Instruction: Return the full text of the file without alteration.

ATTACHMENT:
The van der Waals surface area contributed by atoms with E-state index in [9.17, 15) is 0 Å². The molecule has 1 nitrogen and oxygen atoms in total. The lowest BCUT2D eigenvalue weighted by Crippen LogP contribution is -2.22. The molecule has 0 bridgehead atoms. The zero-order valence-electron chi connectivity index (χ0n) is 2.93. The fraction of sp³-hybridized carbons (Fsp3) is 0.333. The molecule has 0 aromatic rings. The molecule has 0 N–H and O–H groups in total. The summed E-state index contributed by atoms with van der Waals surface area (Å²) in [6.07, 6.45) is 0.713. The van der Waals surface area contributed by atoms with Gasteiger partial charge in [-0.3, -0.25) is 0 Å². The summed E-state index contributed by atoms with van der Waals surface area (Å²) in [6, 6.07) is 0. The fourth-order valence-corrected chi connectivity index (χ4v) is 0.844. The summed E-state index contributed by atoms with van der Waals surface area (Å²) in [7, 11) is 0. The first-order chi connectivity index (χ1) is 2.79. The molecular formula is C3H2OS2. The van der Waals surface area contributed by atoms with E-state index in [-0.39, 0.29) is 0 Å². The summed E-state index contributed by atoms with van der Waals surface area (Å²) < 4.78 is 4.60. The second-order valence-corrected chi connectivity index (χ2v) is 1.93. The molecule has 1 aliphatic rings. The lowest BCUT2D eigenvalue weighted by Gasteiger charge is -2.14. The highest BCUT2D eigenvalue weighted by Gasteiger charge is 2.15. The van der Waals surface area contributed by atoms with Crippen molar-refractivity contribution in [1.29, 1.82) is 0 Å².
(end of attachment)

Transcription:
The van der Waals surface area contributed by atoms with E-state index in [9.17, 15) is 0 Å². The molecule has 1 nitrogen and oxygen atoms in total. The lowest BCUT2D eigenvalue weighted by Crippen LogP contribution is -2.22. The molecule has 0 bridgehead atoms. The zero-order valence-electron chi connectivity index (χ0n) is 2.93. The fraction of sp³-hybridized carbons (Fsp3) is 0.333. The molecule has 0 aromatic rings. The molecule has 0 N–H and O–H groups in total. The summed E-state index contributed by atoms with van der Waals surface area (Å²) in [6.07, 6.45) is 0.713. The van der Waals surface area contributed by atoms with Gasteiger partial charge in [-0.3, -0.25) is 0 Å². The summed E-state index contributed by atoms with van der Waals surface area (Å²) in [6, 6.07) is 0. The fourth-order valence-corrected chi connectivity index (χ4v) is 0.844. The summed E-state index contributed by atoms with van der Waals surface area (Å²) in [7, 11) is 0. The first-order chi connectivity index (χ1) is 2.79. The molecular formula is C3H2OS2. The van der Waals surface area contributed by atoms with E-state index in [-0.39, 0.29) is 0 Å². The summed E-state index contributed by atoms with van der Waals surface area (Å²) < 4.78 is 4.60. The second-order valence-corrected chi connectivity index (χ2v) is 1.93. The molecule has 1 aliphatic rings. The lowest BCUT2D eigenvalue weighted by Gasteiger charge is -2.14. The highest BCUT2D eigenvalue weighted by Gasteiger charge is 2.15. The van der Waals surface area contributed by atoms with Crippen molar-refractivity contribution in [1.29, 1.82) is 0 Å².